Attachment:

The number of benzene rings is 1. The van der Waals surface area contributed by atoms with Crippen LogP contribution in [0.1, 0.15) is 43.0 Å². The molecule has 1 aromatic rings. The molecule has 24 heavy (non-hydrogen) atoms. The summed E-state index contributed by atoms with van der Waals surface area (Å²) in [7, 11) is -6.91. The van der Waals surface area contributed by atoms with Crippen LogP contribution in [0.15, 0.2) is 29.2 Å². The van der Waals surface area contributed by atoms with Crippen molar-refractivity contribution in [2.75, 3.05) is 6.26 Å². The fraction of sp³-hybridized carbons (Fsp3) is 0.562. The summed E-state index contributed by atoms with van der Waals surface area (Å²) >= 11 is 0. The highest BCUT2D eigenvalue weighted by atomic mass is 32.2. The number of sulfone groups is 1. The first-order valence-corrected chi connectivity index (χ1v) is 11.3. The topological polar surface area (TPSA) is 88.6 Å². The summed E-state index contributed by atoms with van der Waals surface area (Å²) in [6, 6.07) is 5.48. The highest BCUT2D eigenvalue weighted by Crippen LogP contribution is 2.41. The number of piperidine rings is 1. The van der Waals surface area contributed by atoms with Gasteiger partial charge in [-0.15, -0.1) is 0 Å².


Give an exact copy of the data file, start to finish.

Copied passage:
The number of benzene rings is 1. The van der Waals surface area contributed by atoms with Crippen LogP contribution in [0.1, 0.15) is 43.0 Å². The molecule has 1 aromatic rings. The molecule has 24 heavy (non-hydrogen) atoms. The summed E-state index contributed by atoms with van der Waals surface area (Å²) in [7, 11) is -6.91. The van der Waals surface area contributed by atoms with Crippen LogP contribution in [0.15, 0.2) is 29.2 Å². The van der Waals surface area contributed by atoms with Crippen molar-refractivity contribution in [2.75, 3.05) is 6.26 Å². The fraction of sp³-hybridized carbons (Fsp3) is 0.562. The summed E-state index contributed by atoms with van der Waals surface area (Å²) >= 11 is 0. The highest BCUT2D eigenvalue weighted by atomic mass is 32.2. The number of sulfone groups is 1. The first-order valence-corrected chi connectivity index (χ1v) is 11.3. The topological polar surface area (TPSA) is 88.6 Å². The summed E-state index contributed by atoms with van der Waals surface area (Å²) in [6, 6.07) is 5.48. The highest BCUT2D eigenvalue weighted by Crippen LogP contribution is 2.41. The number of piperidine rings is 1. The van der Waals surface area contributed by atoms with Gasteiger partial charge in [-0.15, -0.1) is 0 Å².